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Back to the Roots Raises $2 Million to Grow...

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By: Lora Kolodny
As published in the Wall Street Journal

June 9, 2015, 7:30AM ET — Oakland, Calif. startup Back to the Roots makes “ready to grow” gardens and packaged foods from simple ingredients.backtotheroots.com

A 14-employee startup in Oakland, Calif., Back to the Roots Inc. has raised $2 million in seed funding from big names in food and tech in a bid to become a “Kraft Foods for the next generation,” said co-founder Nikhil Arora.

Back to the Roots makes “ready-to-grow” and “ready-to-eat” products sold in grocery and retail stores including Whole Foods, Home Depot, Target, Nordstrom, Urban Outfitters , Kroger, Safeway, Costco and others.

A philanthropic investment organization, Fund Good Jobs, led Back to the Roots’ seed round, joined by a long list of angel investors including Annie’s Inc. President John Foraker, Clif Bar Chief Executive Kevin Cleary, Living Social co-founder Aaron Battalion, Urban Sitter CEO Jessica Steel, Stonyfield Farm founder Gary Hirshberg, Jamba Juice Co. CEO James White, TOMS Shoes LLC founder Blake Mycoskie and Michael Pollan, food activist and author of The Omnivore’s Dilemma.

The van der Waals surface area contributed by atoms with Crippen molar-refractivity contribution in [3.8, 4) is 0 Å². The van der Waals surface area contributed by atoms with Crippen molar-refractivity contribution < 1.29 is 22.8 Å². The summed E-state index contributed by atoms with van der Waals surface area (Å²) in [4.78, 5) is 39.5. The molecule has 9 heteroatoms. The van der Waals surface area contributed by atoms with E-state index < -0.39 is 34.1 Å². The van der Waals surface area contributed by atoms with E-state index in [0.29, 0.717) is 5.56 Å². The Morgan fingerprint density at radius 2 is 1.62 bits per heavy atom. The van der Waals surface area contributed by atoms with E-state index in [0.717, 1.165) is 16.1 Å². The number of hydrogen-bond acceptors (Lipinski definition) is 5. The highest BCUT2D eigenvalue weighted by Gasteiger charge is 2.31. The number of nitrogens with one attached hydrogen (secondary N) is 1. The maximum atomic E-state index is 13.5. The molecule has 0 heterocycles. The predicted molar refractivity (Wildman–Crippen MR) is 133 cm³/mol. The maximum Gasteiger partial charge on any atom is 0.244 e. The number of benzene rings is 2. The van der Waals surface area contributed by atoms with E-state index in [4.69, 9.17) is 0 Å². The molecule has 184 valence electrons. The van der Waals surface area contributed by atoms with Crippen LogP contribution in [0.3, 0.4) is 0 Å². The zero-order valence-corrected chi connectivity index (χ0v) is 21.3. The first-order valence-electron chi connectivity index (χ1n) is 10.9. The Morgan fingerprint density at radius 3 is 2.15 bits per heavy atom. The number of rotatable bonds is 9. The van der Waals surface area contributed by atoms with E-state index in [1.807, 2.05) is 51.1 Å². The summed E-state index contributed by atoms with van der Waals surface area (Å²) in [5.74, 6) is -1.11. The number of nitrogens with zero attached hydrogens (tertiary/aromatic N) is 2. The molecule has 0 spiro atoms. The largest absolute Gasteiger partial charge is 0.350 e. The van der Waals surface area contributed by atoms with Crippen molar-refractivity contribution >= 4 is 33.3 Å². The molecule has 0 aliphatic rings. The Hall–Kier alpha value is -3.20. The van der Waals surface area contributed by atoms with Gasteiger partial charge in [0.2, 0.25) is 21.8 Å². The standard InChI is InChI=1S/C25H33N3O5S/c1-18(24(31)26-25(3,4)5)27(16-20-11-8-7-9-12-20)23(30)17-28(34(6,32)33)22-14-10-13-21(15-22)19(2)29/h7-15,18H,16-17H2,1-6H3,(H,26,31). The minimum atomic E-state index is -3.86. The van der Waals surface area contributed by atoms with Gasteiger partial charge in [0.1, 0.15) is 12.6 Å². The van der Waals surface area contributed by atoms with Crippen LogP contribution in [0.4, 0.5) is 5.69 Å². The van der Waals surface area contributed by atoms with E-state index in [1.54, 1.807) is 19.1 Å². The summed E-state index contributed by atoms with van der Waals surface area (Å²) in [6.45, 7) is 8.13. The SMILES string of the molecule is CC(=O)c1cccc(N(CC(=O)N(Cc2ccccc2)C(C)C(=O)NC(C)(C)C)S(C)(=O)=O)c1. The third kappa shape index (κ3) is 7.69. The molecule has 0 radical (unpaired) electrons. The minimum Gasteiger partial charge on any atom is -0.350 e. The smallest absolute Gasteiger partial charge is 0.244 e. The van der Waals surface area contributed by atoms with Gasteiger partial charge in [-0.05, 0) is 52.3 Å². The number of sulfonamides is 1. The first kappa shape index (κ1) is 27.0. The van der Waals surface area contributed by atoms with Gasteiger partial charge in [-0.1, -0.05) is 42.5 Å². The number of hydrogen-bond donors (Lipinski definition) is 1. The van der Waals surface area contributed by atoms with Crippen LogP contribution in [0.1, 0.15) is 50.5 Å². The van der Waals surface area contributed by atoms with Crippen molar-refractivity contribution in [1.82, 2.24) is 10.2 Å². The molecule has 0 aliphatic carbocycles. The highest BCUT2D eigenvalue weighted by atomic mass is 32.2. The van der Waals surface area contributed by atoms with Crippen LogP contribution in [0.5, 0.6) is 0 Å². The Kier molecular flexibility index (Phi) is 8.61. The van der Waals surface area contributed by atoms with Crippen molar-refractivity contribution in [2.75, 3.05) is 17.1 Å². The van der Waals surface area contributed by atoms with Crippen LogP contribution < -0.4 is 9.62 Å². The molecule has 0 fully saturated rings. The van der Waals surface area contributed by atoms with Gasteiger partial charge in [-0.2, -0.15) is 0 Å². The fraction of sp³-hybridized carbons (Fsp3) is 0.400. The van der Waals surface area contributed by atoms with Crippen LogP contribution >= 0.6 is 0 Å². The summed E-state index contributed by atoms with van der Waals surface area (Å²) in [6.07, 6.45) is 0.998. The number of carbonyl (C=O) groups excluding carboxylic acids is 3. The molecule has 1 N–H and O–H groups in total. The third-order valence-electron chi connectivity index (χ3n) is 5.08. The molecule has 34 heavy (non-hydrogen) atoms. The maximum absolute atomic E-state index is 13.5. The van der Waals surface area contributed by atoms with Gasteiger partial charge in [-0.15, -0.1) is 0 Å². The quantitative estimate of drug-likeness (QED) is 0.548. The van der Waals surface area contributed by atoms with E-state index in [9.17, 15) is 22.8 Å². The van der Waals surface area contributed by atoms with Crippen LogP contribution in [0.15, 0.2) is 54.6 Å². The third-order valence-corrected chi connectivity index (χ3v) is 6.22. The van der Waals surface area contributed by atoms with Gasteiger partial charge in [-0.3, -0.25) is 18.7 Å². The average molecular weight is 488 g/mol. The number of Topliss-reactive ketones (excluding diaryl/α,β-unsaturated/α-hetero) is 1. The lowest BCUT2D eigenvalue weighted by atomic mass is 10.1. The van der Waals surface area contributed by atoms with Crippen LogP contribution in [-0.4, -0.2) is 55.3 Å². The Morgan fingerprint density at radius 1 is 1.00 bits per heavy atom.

Back to the Roots started as a “dorm room” business at University of California at Berkeley when Mr. Arora and Alejandro Velez both took a business and ethics course where they learned that they could grow gourmet-quality mushrooms from used coffee grounds.

After their professor introduced them, they grew their own batch of mushrooms in a bucket full of spent coffee grounds, and took them around to local groceries to try to win a customer. Grocers turned them down.

But they knocked on the door of Chez Panisse, where culinary icon Alice Waters and restaurant chef Cal Peternell approved of their product, Mr. Arora said. With that encouragement, they decided to decline job offers they had received in finance and consulting, and to start a small business after graduation, growing and selling mushrooms.

Today, the company makes an “organic mushroom farm” in a box, “garden in a can” products that sprout herbs, and cereals from organic stone-ground wheat.

Jamba Juice CEO Mr. White, who isn’t historically an angel investor, said he was impressed by Back to the Roots’ product design initially. He decided to back the company when he saw how far the entrepreneurs had been able to grow their business “from scratch, as non-foodie co-founders.”

Read the full article about Back to the Roots’ funding, including more about the company’s mission and future plans, at Dow Jones VentureWire.

Write to Lora Kolodny at lora.kolodny@wsj.com. Follow her on Twitter at @lorakolodny

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